Unit Selling $ $20 $21
Total units sold 10,000 8,500
Labor cost $90,000 $75,000
Material cost $77,500 $69,750
Other cost $20,000 $19,000
Multifactor Quarter 1 = $20 (10k) / 90k + 77.5 k + 20 k = 1.081

Multifactor Quarter 2 = $21 (8.5k) / $75k + 69.75k + 19k = 1.074


Labor Materials
Q1 200k/90k = 2.22 200k/75k = 2.667
Q2 178.5k/77.5k = 2.303 178.5k/69.75k = 2.559
(tria.)P = P2-P1 2.303-2.22 = 0.083
2.559 -2.667 = -0.108
(tri.)P% = (tri.)P / P1 0.083 / 2.22 % = 3.74%
-.108/2.667 * 100% = -4.05%
What is interlinking
The quantitative modeling of cause-and-effect relationships between external and internal performance criteria
How do you calculate the value of a loyal customer (VLC)
VLC = P CM RF * BLC

P = the revenue per unit

CM = contribution margin to profit and overhead expressed as a fraction (i.e., 0.45, 0.5, and so on)

RF = repurchase frequency = 1/(years or fraction of years between purchases)

BLC = buyer's average life cycle, computed as 1/defection rate, expressed as a fraction

(Defection rate = 1 - retention rate
VLC example

What is the avg value of a loyal customer (VLC) in a target market segment if the average purchase price is $70 per visit, the frequency of repurchase is every month, the contribution margin is 20%, and the avg customer defection rate is 25%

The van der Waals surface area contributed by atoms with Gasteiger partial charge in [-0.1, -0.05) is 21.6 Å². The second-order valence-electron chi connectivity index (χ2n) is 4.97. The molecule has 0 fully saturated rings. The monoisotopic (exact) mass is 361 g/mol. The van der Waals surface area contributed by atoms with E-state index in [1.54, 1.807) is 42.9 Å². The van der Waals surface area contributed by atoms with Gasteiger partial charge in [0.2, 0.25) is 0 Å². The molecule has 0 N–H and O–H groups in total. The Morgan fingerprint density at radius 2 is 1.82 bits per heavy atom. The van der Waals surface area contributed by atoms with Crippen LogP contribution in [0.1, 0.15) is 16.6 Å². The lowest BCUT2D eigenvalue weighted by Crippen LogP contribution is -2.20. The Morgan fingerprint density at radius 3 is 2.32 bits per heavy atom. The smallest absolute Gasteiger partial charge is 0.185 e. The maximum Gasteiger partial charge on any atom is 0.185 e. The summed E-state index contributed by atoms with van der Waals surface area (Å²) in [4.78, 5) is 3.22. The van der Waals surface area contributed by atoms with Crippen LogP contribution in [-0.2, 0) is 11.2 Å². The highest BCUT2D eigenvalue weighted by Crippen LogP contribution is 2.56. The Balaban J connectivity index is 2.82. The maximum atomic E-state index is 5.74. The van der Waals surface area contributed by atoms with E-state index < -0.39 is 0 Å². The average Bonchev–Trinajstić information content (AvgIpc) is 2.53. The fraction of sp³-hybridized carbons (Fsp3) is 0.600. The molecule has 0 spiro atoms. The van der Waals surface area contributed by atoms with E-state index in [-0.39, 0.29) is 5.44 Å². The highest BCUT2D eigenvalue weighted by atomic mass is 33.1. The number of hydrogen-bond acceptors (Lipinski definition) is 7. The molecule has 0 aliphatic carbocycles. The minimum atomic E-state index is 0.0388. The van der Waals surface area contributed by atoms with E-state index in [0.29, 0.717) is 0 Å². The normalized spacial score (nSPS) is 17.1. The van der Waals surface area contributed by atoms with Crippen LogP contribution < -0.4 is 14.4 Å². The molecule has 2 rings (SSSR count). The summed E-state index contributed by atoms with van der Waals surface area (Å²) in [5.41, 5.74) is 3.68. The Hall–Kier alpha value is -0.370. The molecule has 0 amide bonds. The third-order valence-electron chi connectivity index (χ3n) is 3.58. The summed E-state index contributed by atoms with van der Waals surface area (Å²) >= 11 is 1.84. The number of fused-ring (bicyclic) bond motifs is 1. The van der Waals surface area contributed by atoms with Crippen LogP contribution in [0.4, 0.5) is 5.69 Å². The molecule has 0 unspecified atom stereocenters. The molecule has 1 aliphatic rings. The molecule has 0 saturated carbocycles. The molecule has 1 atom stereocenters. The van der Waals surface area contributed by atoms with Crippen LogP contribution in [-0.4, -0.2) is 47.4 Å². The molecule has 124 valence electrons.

If a continuous improvement goal is set of a 20% defection rate next year and 15% two years from now, what are the revised VLCs over their avg buying life?
CM = 20
RF = 1 / 1/12 = 12
P = 70
BLC= 1/.25 = 4


VLC = P CM RF * BLC
Defection rate = 25%

VLC = (70) (.20) (12) (4) = $672

Defection rate = 20%
VLC= (70) (.20) (12) (5) = $840

840 - 672 / 672 = 25 %^
What is a mission statement
tell an organization where it is going
What is a strategy
it tells the organization how to get there
Strategies for Competitive Advantage
1) Differentiation - better, or at least different
-innovative design